The structure shown in FIG. 5 is much like that shown in FIG. 4, except that the carbon paper does not extend completely across the silicone coated sheet.

The structure shown in FIG. 6 is like that in FIGS. 4 and 5, except that the silicone coated sheet is not included. However, the pressure rollers comprise only opposite rollers 46 and 47 so that the pressure is applied only on the side edges. The adhesive treadway is provided with a light tack adhesive 37a so that the silicone coated paper is not needed.

In the structure shown in FIG. 7, the top and bottom sheets 51 and 52 are provided. The underside of sheet 51 has a non-drying ink provided as a strip 53 down the length of the upper sheet 51 so that when the structure is disassembled, the record appears upon the lowermost sheet 52.

The sheets can be secured together as is shown in FIG. 8 by providing perforations 61 which provide a depending tongue 62 which holds the several sheets together at spaced intervals.

In use, the several connected strips are stretched out longitudinally as appears in FIG. 1 and a person undergoing the test is asked to walk heel to toe from one end of the strip to the other. If a person falters during the test or places his foot other than in the white portion, this will be clearly indicated on the bottom sheet 9. Thus, as appears in FIG. 1, the suspect's first footprint indicated at 18 is clearly in the white portion but the next footprint 19 is to one side of the white line so that the entire print is not shown.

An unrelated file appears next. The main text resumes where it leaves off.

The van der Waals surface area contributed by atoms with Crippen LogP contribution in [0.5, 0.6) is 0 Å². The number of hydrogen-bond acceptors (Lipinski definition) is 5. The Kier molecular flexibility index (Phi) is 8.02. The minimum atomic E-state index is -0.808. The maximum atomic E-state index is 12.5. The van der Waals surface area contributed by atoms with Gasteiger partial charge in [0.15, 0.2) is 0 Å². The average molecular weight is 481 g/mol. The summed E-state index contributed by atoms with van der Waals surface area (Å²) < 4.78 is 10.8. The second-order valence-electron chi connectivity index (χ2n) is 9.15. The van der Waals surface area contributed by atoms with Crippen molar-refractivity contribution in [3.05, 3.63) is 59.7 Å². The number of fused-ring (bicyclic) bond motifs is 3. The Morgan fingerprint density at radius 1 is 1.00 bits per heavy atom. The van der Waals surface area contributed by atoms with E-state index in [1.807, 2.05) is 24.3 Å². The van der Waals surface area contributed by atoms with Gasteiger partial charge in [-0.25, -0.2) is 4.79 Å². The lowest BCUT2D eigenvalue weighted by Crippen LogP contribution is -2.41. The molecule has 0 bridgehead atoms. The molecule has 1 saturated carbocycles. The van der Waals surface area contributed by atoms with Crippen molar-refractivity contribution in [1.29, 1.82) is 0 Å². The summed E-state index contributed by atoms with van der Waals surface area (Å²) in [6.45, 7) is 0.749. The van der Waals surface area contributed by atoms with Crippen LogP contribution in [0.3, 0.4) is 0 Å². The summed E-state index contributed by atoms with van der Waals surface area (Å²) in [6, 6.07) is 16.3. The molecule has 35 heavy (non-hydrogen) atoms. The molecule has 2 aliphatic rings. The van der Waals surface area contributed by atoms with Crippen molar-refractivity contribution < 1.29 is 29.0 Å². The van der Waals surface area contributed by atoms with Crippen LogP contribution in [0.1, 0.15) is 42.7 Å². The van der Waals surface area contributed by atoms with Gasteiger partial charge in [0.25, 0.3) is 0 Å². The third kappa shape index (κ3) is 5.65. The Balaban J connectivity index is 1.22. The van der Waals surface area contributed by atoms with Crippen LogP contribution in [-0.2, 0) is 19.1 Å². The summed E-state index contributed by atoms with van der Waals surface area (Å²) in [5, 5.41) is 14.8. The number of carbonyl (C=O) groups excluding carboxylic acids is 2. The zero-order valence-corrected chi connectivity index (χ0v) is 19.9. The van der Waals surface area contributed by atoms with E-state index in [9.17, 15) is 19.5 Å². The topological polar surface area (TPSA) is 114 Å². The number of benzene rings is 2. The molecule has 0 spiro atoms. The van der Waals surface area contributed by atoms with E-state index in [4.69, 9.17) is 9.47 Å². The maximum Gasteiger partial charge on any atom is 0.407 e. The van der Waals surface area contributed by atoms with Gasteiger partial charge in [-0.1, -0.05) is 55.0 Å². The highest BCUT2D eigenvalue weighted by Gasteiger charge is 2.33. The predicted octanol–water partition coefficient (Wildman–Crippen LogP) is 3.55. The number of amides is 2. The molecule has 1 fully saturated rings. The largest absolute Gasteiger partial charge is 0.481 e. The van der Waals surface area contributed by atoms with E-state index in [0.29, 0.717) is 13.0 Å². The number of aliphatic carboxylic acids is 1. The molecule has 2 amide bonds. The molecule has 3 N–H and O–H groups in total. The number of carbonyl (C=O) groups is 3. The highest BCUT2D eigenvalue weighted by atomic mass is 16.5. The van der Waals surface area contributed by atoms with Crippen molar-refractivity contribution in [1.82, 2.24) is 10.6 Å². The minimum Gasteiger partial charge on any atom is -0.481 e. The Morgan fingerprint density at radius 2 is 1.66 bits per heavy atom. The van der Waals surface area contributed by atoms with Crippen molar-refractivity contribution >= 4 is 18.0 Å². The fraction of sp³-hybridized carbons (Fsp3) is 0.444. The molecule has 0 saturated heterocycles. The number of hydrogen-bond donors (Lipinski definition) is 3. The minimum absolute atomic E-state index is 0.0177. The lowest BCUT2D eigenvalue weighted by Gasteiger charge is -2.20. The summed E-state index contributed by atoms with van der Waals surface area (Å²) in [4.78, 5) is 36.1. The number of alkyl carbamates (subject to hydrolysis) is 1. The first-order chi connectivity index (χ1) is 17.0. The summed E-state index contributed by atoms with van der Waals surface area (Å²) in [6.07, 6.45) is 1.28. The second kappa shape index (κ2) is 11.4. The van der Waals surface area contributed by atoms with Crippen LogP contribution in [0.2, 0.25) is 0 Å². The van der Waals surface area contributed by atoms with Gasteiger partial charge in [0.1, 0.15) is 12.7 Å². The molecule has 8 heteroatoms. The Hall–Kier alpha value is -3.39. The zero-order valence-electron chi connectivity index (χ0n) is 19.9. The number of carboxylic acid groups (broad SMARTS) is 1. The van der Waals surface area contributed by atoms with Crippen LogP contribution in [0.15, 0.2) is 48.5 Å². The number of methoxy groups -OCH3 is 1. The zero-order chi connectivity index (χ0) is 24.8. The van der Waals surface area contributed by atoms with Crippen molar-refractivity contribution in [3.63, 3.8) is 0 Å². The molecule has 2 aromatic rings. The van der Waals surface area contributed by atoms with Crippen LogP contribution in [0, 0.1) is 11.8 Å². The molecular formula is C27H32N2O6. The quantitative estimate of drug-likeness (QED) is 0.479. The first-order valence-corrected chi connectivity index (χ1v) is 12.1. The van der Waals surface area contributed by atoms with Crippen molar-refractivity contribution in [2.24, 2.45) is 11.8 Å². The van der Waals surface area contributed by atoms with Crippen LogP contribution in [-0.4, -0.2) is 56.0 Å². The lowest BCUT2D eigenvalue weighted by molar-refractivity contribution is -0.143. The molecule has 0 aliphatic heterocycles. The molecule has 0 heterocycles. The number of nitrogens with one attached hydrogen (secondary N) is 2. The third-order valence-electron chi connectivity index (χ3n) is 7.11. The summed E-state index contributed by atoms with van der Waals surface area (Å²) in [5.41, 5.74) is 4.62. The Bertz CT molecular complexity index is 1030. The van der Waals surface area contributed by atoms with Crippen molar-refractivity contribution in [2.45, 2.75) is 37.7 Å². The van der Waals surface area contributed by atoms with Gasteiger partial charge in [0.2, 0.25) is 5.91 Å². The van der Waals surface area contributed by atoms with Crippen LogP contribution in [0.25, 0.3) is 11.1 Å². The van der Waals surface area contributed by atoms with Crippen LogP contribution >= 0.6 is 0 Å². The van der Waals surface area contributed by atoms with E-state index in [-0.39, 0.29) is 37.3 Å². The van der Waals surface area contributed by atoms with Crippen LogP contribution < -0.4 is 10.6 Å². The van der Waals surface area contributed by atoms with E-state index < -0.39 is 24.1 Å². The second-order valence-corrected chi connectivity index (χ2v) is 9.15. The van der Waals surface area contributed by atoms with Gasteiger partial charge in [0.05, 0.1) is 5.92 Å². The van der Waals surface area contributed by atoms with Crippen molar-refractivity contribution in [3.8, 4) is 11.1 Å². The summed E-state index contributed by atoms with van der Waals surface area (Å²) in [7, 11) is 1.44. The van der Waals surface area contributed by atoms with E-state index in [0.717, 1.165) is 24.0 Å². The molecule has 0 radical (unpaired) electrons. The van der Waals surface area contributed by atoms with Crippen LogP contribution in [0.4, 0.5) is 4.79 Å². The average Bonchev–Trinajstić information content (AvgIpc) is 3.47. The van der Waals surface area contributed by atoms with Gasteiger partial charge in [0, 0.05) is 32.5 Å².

When the top sheet 11 is striped away and the carbon paper layer 17 removed, there is a clear record of the test given, leaving nothing to be disputed regarding the motorability of the person tested. The testing device functions equally well on asphalt, concrete or any firm surface.

The impression of prints can either be obtained by using a non-drying ink with a protective coating over the ink to prevent drying or an adhesive process so that the impression is transferred to the adhesive coated section from the carbon paper either by pressure of footprints or fingerprints on the bottom sheet. The material used to provide the top and bottom 6 and 11 are moisture resistant.

After use the assembled sheets are folded and packaged in a suitable envelope or container 21.